What happened to Attorney Perez in the above fictitious account is more common in the real world than many would imagine. Further, this type of workplace discrimination often goes unreported for fear of reprisal or other similar professional ridicule. According to Lt. Col. Pamela Perry, a nationally known expert in alternative dispute resolution and a professor of law at the U.S. Air Force Academy, “Some women feel that their work will be recognized and rewarded, whereas some men feel more comfortable asking for just compensation, or what they perceive as just compensation for their work product” (Lt. Col. Perry’s views do not reflect the views of the Department of Defense or the Air Force). The Rockefeller Foundation in collaboration with Time magazine recently reported on statistical findings that demonstrate the harsh reality of today’s gender gap (“What Women Want Now” by Nancy Gibbs, www.time.com/time/specials/packages/article/0,28804,1930277_1930145,00.html). According to this report, by the end of 2009, women will comprise more than 50 percent of America’s workforce (as a basis of comparison, in 1972 women comprised only 36 percent of the workforce). For attorneys, in 1970 women comprised 3 percent of the profession, and in 2008 this figured had increased to 32 percent. For the medical profession, the figure was 8 percent in 1970 and 28 percent in 2008. Sadly, even with this historic change, in 2008 women netted only 77 cents for every dollar a man earned. According to the U.S. Bureau of Labor Statistics, women working 41 to 44 hours per week earn 84.6 percent of what men working similar hours earned, but women working more than 60 hours per week earned only 78.3 percent of what men earned in the same time category. Despite the evidence, some men may be unaware of the disparity. According to the Rockefeller/Time report, 60 percent of men “are convinced that there are no longer any barriers to women’s advancement in the workplace.”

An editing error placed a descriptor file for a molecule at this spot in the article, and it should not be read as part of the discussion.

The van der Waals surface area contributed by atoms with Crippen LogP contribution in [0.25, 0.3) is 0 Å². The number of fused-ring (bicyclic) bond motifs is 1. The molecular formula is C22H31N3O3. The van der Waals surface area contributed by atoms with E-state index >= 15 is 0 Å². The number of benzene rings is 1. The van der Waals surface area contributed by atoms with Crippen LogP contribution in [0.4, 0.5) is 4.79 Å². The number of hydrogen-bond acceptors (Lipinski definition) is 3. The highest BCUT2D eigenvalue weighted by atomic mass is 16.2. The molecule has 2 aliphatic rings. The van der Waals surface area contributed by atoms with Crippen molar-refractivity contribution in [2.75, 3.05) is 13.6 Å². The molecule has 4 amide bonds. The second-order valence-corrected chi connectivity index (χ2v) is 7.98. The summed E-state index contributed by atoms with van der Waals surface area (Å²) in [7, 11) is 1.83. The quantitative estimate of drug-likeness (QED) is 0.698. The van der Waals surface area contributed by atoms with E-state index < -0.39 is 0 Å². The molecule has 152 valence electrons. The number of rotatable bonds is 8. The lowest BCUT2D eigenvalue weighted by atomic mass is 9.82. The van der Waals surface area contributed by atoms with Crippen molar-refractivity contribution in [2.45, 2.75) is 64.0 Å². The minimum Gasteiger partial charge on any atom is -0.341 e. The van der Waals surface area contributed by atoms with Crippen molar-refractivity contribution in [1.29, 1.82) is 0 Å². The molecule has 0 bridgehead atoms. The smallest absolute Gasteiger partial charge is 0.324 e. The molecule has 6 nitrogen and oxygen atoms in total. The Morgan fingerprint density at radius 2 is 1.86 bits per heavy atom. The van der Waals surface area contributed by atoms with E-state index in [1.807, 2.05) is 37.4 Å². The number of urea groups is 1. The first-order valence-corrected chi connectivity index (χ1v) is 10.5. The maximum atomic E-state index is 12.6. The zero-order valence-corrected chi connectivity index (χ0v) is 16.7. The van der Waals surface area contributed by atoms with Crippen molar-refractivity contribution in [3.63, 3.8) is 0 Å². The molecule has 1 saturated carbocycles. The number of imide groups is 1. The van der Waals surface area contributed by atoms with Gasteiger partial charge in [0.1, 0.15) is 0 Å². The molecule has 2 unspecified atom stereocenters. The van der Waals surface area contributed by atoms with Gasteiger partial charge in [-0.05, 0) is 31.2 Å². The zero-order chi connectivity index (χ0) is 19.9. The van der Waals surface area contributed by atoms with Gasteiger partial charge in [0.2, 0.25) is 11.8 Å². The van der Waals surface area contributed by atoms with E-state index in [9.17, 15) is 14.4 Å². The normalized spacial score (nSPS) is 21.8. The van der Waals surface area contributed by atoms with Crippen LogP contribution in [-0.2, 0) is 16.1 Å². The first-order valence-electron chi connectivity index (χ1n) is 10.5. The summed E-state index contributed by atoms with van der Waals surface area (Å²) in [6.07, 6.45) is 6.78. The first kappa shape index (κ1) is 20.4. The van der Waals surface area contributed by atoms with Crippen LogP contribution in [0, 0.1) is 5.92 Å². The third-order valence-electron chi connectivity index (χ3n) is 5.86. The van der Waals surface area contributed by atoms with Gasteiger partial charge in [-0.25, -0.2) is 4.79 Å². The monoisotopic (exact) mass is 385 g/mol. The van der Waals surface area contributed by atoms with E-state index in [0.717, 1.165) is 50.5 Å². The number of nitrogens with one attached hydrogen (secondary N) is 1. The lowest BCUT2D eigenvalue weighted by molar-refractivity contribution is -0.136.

As one of his first legislative acts, President Barack Obama signed into legislation the Lilly Ledbetter Fair Pay Act of 2009. This act amended Title VII of the Civil Rights Act of 1964 and the Age Discrimination in Employment Act of 1967, and it modified the operation of the Americans with Disabilities Act of 1990 and the Rehabilitation Act of 1973 “to clarify that a discriminatory compensation decision or other practice that is unlawful under such Acts occurs each time compensation is paid pursuant to the discriminatory compensation decision or other practice. . . .” This act prohibits pay differentials based on gender for employees working in substantially equal jobs requiring equal skill, effort, and responsibility under similar working conditions. The Fair Pay Act permits differences in wages if the payment is based on seniority, merit, quantity, and quality of production, or a differential because of any factor other than sex. To establish a prima facia case, an employee must show that different wages are paid to employees of the opposite sex. Next, it must be shown that the employees of the opposite sex receiving higher wages and performed equal work on jobs requiring equal skill, effort, and responsibility. Last, the employee must show that the job was performed under the same circumstances.